Too philosophical for a Friday evening, apologies :P

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These are some books mentioned on the Wikipedia page for We by Yevgeny Zamyatin.

Putting them here as a reminder to read them later:

The Iron Heel by Jack London:

Generally considered to be “the earliest of the modern Dystopian”, it chronicles the rise of an oligarchic tyranny in the United States. It is arguably the novel in which Jack London’s socialist views are most explicitly on display.

Love in the Fog of the Future by Andrei Marsov:

The book tackles the themes of the impossibility of attaining personal happiness and finding love under a totalitarian, socialist regime

Player Piano by Kurt Vonnegut:

It is a dystopia of automation, describing the dereliction it causes in the quality of life. The story takes place in a near-future society that is almost totally mechanized, eliminating the need for human laborers. This widespread mechanization creates conflict between the wealthy upper class—the engineers and managers who keep society running—and the lower class, whose skills and purpose in society have been replaced by machines.

Player Piano by Ayn Rand:

It takes place at some unspecified future date when mankind has entered another dark age. Technological advancement is now carefully planned (when it is allowed to occur at all) and the concept of individuality has been eliminated.

Invitation to a Beheading by Vladimir Nabokov:

The novel takes place in a prison and relates the final twenty days of Cincinnatus C., a citizen of a fictitious country, who is imprisoned and sentenced to death for “gnostical turpitude.”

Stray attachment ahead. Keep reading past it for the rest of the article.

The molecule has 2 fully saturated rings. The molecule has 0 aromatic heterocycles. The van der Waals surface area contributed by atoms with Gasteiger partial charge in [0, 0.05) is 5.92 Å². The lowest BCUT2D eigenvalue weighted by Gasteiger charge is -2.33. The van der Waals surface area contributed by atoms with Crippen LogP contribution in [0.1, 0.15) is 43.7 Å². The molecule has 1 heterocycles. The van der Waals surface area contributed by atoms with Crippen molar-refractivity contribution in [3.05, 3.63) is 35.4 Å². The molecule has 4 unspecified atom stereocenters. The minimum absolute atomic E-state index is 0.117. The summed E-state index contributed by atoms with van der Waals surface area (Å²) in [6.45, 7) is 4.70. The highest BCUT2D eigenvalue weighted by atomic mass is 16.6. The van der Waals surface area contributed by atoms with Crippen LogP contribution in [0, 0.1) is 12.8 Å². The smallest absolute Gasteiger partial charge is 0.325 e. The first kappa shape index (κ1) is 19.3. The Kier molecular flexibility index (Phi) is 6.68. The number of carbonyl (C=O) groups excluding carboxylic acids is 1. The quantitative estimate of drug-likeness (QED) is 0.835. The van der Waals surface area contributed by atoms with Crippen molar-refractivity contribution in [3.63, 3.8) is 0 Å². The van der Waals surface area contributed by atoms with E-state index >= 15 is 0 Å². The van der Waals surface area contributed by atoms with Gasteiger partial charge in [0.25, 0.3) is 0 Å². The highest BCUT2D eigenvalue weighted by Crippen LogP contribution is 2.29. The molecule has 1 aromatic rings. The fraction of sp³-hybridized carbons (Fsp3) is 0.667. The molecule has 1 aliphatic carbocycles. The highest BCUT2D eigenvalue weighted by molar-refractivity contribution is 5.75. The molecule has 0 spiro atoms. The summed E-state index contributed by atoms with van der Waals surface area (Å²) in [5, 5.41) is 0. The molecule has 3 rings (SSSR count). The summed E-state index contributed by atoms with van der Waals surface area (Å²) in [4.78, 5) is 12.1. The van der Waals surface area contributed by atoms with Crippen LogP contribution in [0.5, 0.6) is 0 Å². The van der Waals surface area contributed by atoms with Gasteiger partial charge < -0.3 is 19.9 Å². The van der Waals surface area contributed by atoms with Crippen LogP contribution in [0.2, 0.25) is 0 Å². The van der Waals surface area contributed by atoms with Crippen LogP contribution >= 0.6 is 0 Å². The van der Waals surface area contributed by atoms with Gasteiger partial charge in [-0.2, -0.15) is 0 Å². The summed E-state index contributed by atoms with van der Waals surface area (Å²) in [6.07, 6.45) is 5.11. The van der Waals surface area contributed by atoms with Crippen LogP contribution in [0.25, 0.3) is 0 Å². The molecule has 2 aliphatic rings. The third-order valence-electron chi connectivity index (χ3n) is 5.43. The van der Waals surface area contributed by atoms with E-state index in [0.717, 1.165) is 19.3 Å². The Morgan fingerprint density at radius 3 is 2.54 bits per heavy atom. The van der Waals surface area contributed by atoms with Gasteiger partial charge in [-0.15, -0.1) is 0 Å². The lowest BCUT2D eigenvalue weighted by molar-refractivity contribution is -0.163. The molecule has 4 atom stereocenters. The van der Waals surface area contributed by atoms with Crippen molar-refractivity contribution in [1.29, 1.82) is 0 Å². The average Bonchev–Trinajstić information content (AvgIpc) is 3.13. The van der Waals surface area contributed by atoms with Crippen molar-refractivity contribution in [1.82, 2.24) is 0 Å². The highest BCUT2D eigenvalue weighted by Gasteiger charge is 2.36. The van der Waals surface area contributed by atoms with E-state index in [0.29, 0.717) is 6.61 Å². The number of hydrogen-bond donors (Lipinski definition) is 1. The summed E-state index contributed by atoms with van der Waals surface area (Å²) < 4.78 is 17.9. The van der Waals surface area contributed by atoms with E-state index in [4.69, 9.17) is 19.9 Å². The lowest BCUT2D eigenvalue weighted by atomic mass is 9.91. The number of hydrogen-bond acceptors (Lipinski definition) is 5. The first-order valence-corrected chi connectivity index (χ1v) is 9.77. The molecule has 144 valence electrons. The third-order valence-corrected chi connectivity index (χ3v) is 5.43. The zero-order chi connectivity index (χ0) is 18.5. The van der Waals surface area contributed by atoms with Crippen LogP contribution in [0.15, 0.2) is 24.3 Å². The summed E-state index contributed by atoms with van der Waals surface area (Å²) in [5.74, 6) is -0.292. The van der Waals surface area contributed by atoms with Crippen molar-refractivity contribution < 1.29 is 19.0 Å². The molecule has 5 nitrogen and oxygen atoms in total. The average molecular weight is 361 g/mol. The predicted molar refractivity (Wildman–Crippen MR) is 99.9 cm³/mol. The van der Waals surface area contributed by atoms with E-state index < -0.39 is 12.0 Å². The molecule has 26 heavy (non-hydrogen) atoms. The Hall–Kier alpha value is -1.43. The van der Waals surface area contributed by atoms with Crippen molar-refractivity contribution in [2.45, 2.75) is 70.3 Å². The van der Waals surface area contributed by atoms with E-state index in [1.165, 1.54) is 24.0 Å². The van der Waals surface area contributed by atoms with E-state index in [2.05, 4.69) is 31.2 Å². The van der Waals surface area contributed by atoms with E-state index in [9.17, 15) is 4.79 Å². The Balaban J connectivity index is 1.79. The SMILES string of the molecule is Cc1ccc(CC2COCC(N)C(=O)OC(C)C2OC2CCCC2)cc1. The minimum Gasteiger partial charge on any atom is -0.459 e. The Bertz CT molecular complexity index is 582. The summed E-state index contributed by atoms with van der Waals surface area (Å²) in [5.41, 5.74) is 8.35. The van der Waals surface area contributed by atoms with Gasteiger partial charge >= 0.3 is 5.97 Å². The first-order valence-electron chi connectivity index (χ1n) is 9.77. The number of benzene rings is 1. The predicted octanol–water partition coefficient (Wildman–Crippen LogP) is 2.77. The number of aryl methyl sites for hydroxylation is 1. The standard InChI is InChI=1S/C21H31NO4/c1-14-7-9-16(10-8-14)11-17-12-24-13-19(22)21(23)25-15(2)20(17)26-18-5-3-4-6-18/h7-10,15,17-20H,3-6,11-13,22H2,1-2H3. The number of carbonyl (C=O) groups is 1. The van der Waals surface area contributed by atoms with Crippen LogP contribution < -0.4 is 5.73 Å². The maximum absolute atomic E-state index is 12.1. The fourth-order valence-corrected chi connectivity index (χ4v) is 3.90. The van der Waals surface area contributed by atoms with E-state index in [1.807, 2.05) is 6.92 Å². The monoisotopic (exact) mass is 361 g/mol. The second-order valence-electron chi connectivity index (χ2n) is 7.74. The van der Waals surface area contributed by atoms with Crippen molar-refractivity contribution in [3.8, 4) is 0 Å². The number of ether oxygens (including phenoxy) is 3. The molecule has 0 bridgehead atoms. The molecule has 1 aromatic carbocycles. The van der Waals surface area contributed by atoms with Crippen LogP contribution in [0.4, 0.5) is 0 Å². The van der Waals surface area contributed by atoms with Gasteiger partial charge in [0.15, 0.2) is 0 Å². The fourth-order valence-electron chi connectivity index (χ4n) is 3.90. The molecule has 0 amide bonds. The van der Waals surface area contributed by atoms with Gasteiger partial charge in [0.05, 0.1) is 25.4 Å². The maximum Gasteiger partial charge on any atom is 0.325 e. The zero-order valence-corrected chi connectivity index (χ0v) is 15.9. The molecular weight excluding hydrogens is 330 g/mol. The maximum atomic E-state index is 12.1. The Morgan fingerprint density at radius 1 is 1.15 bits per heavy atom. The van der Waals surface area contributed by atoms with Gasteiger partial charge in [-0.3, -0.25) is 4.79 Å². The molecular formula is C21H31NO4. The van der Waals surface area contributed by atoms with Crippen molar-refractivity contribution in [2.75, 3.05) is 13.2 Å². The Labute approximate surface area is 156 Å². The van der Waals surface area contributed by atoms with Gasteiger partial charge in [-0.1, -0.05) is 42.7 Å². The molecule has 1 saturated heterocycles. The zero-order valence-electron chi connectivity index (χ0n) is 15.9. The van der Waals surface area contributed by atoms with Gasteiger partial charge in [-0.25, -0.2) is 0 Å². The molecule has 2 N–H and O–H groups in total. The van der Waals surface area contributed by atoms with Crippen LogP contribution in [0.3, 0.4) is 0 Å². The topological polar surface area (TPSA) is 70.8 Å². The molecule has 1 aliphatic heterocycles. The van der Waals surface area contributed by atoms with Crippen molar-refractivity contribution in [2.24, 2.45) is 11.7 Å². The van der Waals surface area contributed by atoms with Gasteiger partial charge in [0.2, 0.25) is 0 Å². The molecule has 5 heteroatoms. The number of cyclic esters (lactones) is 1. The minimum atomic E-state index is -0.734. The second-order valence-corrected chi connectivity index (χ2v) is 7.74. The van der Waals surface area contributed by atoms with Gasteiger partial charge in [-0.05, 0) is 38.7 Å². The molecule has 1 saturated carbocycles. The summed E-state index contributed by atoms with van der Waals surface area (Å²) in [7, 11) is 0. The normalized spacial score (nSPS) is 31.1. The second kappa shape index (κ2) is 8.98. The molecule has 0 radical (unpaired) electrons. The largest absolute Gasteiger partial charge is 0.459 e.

The Foundation Pit by Andrei Platonov:

The plot of the novel concerns a group of workers living in the early Soviet Union. They attempt to dig out a huge foundation pit on the base of which a gigantic house will be built for the country’s proletarians. The workers dig each day but slowly cease to understand the meaning of their work. The enormous foundation pit sucks out all of their physical and mental energy.

Chapayev and Void by Victor Pelevin:

The book is set in two different times — after the October Revolution and in modern Russia. In the post-revolutionary period, Pyotr Pustota is a poet who has fled from Saint Petersburg to Moscow and who takes up the identity of a Soviet political commissar and meets a strange man named Vasily Chapayev who is some sort of an army commander. He spends his days drinking samogon, taking drugs and talking about the meaning of life with Chapayev.

And the Ass Saw the Angel by Nick Cave:

And the Ass Saw the Angel tells the story of Euchrid Eucrow, a mute born to an abusive drunken mother and a father obsessed with animal torture and the building of dangerous traps. The family live in a valley of fanatically religious Ukulites, where they are shunned. Euchrid’s mental breakdown includes horrific angelic visions, and the story builds towards Euchrid exacting terrible vengeance on the people who have made him suffer.

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Controversial opinion from The Guardian:

Search engine optimisation (SEO) was always a flawed concept. At its worst, it means making web content less engaging for the reader but supposedly better for search robots and for the mysterious algorithms that determine the order in which results appear for a Google search. At its best, it means no more than following best practice in creating clear, accessible web sites with intelligible content, meaningful titles, descriptive “alt” attributes for image, no broken links, and the rest of what makes for a high-quality web destination.

Not sure I agree :P